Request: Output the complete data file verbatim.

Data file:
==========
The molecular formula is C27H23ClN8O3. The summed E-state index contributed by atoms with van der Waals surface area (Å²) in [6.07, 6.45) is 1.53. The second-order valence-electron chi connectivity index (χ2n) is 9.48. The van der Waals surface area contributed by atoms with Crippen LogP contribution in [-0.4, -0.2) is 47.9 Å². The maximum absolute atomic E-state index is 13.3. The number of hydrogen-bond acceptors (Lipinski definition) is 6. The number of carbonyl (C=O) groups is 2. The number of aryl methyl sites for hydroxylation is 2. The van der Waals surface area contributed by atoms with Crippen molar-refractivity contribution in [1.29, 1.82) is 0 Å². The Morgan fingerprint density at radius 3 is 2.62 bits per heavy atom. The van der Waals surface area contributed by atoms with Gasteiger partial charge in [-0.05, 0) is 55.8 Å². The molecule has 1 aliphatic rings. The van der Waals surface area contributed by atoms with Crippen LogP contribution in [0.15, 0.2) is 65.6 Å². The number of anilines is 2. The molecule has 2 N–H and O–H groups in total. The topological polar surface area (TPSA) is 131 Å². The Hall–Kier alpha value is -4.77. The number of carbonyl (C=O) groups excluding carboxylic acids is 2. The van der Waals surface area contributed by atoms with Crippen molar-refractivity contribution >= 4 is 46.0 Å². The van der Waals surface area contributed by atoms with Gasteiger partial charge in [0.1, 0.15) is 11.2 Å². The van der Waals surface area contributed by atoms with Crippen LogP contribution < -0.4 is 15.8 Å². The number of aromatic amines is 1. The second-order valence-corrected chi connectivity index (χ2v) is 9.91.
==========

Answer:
The molecular formula is C27H23ClN8O3. The summed E-state index contributed by atoms with van der Waals surface area (Å²) in [6.07, 6.45) is 1.53. The second-order valence-electron chi connectivity index (χ2n) is 9.48. The van der Waals surface area contributed by atoms with Crippen LogP contribution in [-0.4, -0.2) is 47.9 Å². The maximum absolute atomic E-state index is 13.3. The number of hydrogen-bond acceptors (Lipinski definition) is 6. The number of carbonyl (C=O) groups is 2. The number of aryl methyl sites for hydroxylation is 2. The van der Waals surface area contributed by atoms with Crippen molar-refractivity contribution in [1.29, 1.82) is 0 Å². The Morgan fingerprint density at radius 3 is 2.62 bits per heavy atom. The van der Waals surface area contributed by atoms with Gasteiger partial charge in [-0.05, 0) is 55.8 Å². The molecule has 1 aliphatic rings. The van der Waals surface area contributed by atoms with Crippen LogP contribution in [0.15, 0.2) is 65.6 Å². The number of anilines is 2. The molecule has 2 N–H and O–H groups in total. The topological polar surface area (TPSA) is 131 Å². The Hall–Kier alpha value is -4.77. The number of carbonyl (C=O) groups excluding carboxylic acids is 2. The van der Waals surface area contributed by atoms with Crippen molar-refractivity contribution >= 4 is 46.0 Å². The van der Waals surface area contributed by atoms with Gasteiger partial charge in [0.1, 0.15) is 11.2 Å². The van der Waals surface area contributed by atoms with Crippen LogP contribution < -0.4 is 15.8 Å². The number of aromatic amines is 1. The second-order valence-corrected chi connectivity index (χ2v) is 9.91.